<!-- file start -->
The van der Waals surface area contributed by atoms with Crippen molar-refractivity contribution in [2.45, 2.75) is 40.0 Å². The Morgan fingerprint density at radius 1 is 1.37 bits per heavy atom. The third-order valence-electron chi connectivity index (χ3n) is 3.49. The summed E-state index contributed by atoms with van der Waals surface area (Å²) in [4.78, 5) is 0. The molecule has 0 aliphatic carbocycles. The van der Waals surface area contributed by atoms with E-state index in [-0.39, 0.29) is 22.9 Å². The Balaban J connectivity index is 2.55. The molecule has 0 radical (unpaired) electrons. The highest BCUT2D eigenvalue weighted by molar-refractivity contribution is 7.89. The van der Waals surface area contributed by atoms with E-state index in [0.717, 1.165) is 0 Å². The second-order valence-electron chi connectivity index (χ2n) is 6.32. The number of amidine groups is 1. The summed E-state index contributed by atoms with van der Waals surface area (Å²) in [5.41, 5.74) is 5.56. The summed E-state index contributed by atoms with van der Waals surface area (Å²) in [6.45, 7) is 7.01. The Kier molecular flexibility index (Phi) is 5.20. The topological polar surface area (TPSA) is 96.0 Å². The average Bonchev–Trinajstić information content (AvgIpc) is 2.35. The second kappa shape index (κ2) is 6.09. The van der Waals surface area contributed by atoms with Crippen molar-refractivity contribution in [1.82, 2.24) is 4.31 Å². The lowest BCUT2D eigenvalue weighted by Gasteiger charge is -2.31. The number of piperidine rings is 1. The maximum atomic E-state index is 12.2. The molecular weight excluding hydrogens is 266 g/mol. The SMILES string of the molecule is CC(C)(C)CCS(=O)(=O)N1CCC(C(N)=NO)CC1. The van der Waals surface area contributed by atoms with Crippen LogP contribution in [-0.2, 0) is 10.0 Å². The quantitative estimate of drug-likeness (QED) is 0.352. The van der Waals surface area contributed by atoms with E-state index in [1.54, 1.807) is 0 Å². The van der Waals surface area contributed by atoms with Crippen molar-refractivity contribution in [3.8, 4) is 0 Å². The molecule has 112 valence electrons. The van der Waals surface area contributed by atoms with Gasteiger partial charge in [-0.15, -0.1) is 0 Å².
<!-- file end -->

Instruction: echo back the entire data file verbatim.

The van der Waals surface area contributed by atoms with Crippen molar-refractivity contribution in [2.45, 2.75) is 40.0 Å². The Morgan fingerprint density at radius 1 is 1.37 bits per heavy atom. The third-order valence-electron chi connectivity index (χ3n) is 3.49. The summed E-state index contributed by atoms with van der Waals surface area (Å²) in [4.78, 5) is 0. The molecule has 0 aliphatic carbocycles. The van der Waals surface area contributed by atoms with E-state index in [-0.39, 0.29) is 22.9 Å². The Balaban J connectivity index is 2.55. The molecule has 0 radical (unpaired) electrons. The highest BCUT2D eigenvalue weighted by molar-refractivity contribution is 7.89. The van der Waals surface area contributed by atoms with E-state index in [0.717, 1.165) is 0 Å². The second-order valence-electron chi connectivity index (χ2n) is 6.32. The number of amidine groups is 1. The summed E-state index contributed by atoms with van der Waals surface area (Å²) in [5.41, 5.74) is 5.56. The summed E-state index contributed by atoms with van der Waals surface area (Å²) in [6.45, 7) is 7.01. The Kier molecular flexibility index (Phi) is 5.20. The topological polar surface area (TPSA) is 96.0 Å². The average Bonchev–Trinajstić information content (AvgIpc) is 2.35. The second kappa shape index (κ2) is 6.09. The van der Waals surface area contributed by atoms with Crippen molar-refractivity contribution in [1.82, 2.24) is 4.31 Å². The lowest BCUT2D eigenvalue weighted by Gasteiger charge is -2.31. The number of piperidine rings is 1. The maximum atomic E-state index is 12.2. The molecular weight excluding hydrogens is 266 g/mol. The SMILES string of the molecule is CC(C)(C)CCS(=O)(=O)N1CCC(C(N)=NO)CC1. The van der Waals surface area contributed by atoms with Crippen LogP contribution in [-0.2, 0) is 10.0 Å². The quantitative estimate of drug-likeness (QED) is 0.352. The van der Waals surface area contributed by atoms with E-state index in [1.54, 1.807) is 0 Å². The van der Waals surface area contributed by atoms with Crippen molar-refractivity contribution in [3.8, 4) is 0 Å². The molecule has 112 valence electrons. The van der Waals surface area contributed by atoms with Gasteiger partial charge in [-0.15, -0.1) is 0 Å².